Bennet Welcomes Nearly $10 Million for Colorado from Bipartisan Infrastructure Law to Create Good-Paying Jobs, Support Coal Communities

Colorado Will Receive This Funding from the Infrastructure Law to Clean Up Hazardous Abandoned Mine Lands

Denver — Colorado U.S. Senator Michael Bennet welcomed the Department of Interior’s (DOI) announcement that Colorado will receive nearly $10 million from the Bipartisan Infrastructure Law (BIL) in Fiscal Year 2022 funding to reclaim and clean up abandoned mine lands (AML). The BIL allocated $16 billion to address legacy pollution, including a total of $11.3 billion in AML funding over 15 years, which will help communities eliminate dangerous environmental conditions and pollution caused by past coal mining.

“Abandoned mines create unsafe conditions for surrounding communities but reclamation can provide opportunities for economic growth and revitalization,” said Bennet. “This investment will support our communities affected by mine closures by creating good-paying jobs, cleaning up dangerous environmental hazards and pollution, and reducing the risks posed by underground coal mine fires.

"These new funds from the Department of Interior through the Infrastructure Law will increase annual funding for 15 years from $3 million to $13 million for abandoned mine work in Colorado,” said Dan Gibbs, Executive Director, Colorado Department of Natural Resources. “We will use this first year's funding to mitigate and further control historic underground coal mines in the state. Going forward, we will continue to reduce the threats from the over 30 coal mine fires and other legacy abandoned coal mine issues which persist throughout Colorado. We appreciate the leadership of President Biden, U.S. Senators Bennet and Hickenlooper and the rest of the Colorado congressional delegation who all worked in collaboration to bring these needed funds to our state."

AML reclamation projects support much-needed jobs in coal communities by investing in projects that close dangerous mine shafts, reclaim unstable slopes, treat acid mine drainage to improve water quality, treat underground coal fires, and restore water supplies that mining has damaged. In some cases, these remediation activities can also reduce harmful leaking methane pollution – a key contributor to climate change. AML funds can also be used to fight underground abandoned coal mine fires that emit toxic fumes and can potentially cause ground collapse or wildfires. Colorado officials intend to use the majority of this funding to mitigate these types of underground coal mine fires, including in Moffat and Gunnison Counties.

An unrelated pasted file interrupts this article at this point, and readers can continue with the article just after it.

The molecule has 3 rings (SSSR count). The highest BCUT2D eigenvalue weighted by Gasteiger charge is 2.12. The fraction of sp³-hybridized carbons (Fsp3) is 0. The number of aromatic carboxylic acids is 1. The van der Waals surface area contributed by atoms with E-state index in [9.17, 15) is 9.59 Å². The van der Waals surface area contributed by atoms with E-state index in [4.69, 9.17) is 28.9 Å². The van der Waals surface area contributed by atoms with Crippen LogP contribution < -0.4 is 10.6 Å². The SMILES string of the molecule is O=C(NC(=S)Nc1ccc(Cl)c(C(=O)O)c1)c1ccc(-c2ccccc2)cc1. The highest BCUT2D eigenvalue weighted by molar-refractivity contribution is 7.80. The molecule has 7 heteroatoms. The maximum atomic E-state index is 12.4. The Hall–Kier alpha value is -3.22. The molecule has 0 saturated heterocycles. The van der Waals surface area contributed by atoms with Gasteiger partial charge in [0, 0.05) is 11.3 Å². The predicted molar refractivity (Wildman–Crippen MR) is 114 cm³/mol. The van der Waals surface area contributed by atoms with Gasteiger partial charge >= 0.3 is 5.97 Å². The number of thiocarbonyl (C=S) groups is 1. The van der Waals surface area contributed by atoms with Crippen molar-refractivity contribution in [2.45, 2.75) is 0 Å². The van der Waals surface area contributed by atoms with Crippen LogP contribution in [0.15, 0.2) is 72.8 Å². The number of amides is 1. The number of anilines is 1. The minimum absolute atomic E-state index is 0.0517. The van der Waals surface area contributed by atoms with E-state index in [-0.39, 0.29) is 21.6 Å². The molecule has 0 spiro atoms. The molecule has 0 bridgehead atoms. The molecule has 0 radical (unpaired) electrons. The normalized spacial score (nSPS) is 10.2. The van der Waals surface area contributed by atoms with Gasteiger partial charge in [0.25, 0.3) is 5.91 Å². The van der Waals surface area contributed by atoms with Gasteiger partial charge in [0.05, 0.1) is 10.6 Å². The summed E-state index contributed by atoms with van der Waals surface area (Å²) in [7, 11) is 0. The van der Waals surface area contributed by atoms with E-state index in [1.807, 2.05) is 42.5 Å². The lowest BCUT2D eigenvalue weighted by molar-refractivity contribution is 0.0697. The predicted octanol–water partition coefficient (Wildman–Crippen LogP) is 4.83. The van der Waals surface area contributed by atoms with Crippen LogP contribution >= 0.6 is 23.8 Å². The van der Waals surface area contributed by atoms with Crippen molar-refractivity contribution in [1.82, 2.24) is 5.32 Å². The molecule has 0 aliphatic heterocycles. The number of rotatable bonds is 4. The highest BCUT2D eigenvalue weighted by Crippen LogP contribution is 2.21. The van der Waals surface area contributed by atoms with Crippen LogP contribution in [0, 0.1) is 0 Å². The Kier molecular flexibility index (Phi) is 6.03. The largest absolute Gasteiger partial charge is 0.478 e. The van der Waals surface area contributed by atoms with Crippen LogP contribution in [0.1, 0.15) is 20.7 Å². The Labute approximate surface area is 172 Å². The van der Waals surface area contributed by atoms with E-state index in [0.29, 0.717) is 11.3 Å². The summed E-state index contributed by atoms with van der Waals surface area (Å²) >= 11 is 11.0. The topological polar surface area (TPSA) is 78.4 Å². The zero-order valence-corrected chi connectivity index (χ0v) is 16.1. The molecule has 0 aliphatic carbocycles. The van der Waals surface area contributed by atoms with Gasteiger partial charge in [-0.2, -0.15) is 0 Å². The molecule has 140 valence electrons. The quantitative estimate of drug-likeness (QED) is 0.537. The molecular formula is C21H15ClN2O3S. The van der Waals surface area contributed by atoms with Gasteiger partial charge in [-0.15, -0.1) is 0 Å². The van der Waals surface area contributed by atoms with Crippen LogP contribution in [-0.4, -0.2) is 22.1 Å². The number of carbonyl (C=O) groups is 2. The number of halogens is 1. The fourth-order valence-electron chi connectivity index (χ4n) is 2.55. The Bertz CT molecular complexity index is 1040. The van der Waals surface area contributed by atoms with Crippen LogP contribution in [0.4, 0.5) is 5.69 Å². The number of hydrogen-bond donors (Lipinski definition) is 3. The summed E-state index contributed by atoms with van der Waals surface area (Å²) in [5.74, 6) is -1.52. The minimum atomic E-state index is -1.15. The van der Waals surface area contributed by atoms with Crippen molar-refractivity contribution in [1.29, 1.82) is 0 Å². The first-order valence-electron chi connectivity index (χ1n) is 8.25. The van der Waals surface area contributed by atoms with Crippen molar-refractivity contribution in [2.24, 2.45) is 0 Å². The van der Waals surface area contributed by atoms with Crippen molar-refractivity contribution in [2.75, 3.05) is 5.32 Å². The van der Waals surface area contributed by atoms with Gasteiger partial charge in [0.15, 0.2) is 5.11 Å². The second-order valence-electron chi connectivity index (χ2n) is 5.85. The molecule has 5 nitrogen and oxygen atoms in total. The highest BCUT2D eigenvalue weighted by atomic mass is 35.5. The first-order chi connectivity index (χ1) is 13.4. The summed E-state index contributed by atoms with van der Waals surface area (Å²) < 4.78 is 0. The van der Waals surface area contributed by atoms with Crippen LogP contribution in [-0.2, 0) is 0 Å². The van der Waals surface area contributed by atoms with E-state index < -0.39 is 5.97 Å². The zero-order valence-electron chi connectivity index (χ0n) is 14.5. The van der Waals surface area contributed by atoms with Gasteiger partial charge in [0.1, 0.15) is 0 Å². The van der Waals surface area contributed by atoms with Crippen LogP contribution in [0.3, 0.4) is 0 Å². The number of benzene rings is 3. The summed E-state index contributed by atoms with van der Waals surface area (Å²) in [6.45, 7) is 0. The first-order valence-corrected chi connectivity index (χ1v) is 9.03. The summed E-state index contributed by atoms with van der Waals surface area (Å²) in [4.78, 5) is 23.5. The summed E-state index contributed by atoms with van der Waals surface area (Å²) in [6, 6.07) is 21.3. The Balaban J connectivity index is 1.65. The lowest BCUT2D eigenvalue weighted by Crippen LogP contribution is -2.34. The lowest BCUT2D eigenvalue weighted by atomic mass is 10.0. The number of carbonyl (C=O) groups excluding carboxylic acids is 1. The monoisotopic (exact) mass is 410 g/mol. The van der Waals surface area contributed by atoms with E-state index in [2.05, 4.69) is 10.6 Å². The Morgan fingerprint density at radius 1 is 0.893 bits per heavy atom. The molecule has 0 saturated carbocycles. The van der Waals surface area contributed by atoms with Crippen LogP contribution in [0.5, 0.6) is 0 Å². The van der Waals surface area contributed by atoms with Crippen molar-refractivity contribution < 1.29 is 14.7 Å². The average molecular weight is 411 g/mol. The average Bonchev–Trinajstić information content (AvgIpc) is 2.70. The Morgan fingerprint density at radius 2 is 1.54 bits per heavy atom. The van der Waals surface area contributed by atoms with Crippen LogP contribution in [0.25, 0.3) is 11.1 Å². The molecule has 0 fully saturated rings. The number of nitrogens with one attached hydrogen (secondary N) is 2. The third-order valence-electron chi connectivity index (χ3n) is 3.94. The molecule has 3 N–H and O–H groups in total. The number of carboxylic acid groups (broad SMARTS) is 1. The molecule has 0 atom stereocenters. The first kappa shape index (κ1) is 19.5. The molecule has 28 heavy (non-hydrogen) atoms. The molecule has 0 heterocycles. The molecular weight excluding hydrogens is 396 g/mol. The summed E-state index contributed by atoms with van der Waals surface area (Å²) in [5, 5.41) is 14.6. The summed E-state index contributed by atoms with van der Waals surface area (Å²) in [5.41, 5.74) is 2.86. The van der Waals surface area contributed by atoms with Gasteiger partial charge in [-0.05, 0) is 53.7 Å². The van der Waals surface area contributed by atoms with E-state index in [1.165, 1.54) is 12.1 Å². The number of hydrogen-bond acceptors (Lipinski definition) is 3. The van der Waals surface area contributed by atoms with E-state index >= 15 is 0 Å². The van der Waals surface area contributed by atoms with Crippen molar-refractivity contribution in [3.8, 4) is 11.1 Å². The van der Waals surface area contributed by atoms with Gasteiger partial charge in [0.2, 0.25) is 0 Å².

AML reclamation projects also revitalize economies by reclaiming hazardous land for recreational facilities and other economic development uses like advanced manufacturing and renewable energy deployment. As directed by the BIL, this funding will prioritize projects that employ dislocated coal industry workers. Currently, Colorado receives around $3 million per year in AML funds, which the announced funding will supplement. 

Bennet continues to work in the Senate to clean up abandoned mines and support Colorado coal and mining communities. Last year, Bennet joined U.S. Senators Martin Heinrich (D-N.M.), Jim Risch (R-Idaho) to introduce the bipartisan Good Samaritan Remediation of Abandoned Hardrock Mines Act. This legislation would make it easier for “Good Samaritans” such as state agencies, local governments, nonprofits, and other groups, to clean up and improve water quality in and around abandoned hardrock mines. In October 2021, Bennet introduced the American Energy Worker Opportunity Act to provide critical resources and training opportunities to assist and empower workers whose jobs are affected by the energy industry’s move toward cleaner sources. In May 2022, Bennet introduced the National Energy Community Transition Act to support economic development and diversification in communities across Colorado that have historically relied on fossil fuel-related power generation, production, or extraction and now face significant declines in tax revenue that sustain core public services, such as hospitals and schools.